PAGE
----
After No. 1 North Carolina spanked Kentucky Tuesday night, Tar Heel Coach Roy Williams noted the "load" Jodie Meeks carries for the Cats. Williams seemed to link that "load" to Meeks' 5-for-20 shooting night and career-high six turnovers.
But Meeks accepts the load, even craves the load.
"I'm a junior now," he said Friday. "I definitely have a lot of responsibility for this team. It's not something I don't want. I like responsibility.
"My whole thing is you can't be afraid of failure."
So, like other players who aspire to team leadership, Meeks wants to not let a bad shooting night affect his psyche in future games.
"Five for 20 is not a great game," he said. "I have to keep my confidence."
Meeks' load might get heavier. He's practiced "a little bit" at point guard, Kentucky's weak link at this early stage of the season. He's willing to play the point even if that detracts from the perimeter scoring the Cats need to balance Patrick Patterson's production inside.
UK Coach Billy Gillispie did not speak of Meeks at the point. He noted how the team needs Meeks and Patterson to dominate in their individual matchups to help compensate for the point guard spot.
While Meeks had a poor statistical line at North Carolina, Gillispie noted how the junior from Norcross, Ga., gave exhausting effort, accepted the coach's challenge to become a "lock-down defender" and competed to the point of cramping.
"Jodie's going to carry a huge load for this team," Gillispie said. "We'd like to have a situation where he doesn't have to carry quite the load (he does). But it's probably not going to happen this year."
Teammate Perry Stevenson lauded the grace with which Meeks carries his load.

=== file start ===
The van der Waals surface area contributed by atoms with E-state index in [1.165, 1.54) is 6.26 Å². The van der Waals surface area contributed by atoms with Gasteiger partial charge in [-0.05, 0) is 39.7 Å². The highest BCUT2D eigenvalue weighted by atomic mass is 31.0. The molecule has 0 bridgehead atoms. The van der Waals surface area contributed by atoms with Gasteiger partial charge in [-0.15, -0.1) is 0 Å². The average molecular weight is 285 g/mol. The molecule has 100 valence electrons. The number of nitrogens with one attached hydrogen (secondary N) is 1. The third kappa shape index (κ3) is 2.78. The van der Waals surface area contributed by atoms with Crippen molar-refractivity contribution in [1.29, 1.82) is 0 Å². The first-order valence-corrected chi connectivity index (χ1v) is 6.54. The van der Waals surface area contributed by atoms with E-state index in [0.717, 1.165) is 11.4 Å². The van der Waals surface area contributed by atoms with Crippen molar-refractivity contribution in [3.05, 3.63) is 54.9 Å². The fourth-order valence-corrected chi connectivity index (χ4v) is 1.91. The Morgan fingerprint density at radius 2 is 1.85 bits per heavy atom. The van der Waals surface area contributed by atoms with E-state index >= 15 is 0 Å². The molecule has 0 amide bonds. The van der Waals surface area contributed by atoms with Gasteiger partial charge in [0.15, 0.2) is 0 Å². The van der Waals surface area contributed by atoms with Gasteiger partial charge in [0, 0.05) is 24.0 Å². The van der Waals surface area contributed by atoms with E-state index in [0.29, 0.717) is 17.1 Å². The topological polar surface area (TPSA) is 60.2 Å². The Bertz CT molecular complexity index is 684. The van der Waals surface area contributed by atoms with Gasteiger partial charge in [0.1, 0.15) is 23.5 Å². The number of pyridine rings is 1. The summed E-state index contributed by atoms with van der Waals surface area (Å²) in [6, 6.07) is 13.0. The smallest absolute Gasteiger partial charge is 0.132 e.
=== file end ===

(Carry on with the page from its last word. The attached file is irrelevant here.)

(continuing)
"If he feels the load, I really can't tell," Stevenson said. "Because he's a good player, and that's what good players do. If they feel the burden, they put the team on their back."
Surrendering offensive rebounds to North Carolina marred a solid defensive effort when Kentucky kept the game in half-court, five-on-five situations, Gillispie said.
"Sooner or later, I don't care how tough you are mentally, you give in a little bit," the UK coach said of the damage done by opponents grabbing offensive rebounds. North Carolina had 16.
"It's like letting the air out of our balloon," Stevenson said. "You've just got to inflate it again."
The Cats suggested that rebounding is more a want-to than a learn-to.
"We haven't done very well with it," Gillispie said. "For the most part, in one-on-one competition, we've gotten our tails beat."
Stevenson saw rebounding as a measure of toughness.
"I don't know of any technique you can teach to get your man to stop rebounding," he said. "It's all about being tough."
Junior-college transfer Kevin Galloway was supposed to be a prime contender for time at point guard. One thought was his experience might be an edge in the competition.
Yet Galloway hasn't gotten off the bench while point guards Michael Porter and DeAndre Liggins have combined for 17 assists and 20 turnovers in the season's first two games.
"He's turning the ball over too much in practice," Gillispie said of Galloway. "He's just trying to break bad habits."
While lamenting how some UK players are trying too hard to make spectacular plays, Gillispie said of Galloway, "His deal is not so much hitting home runs. He's just making the adjustment to the pace and physical nature of the game at this level."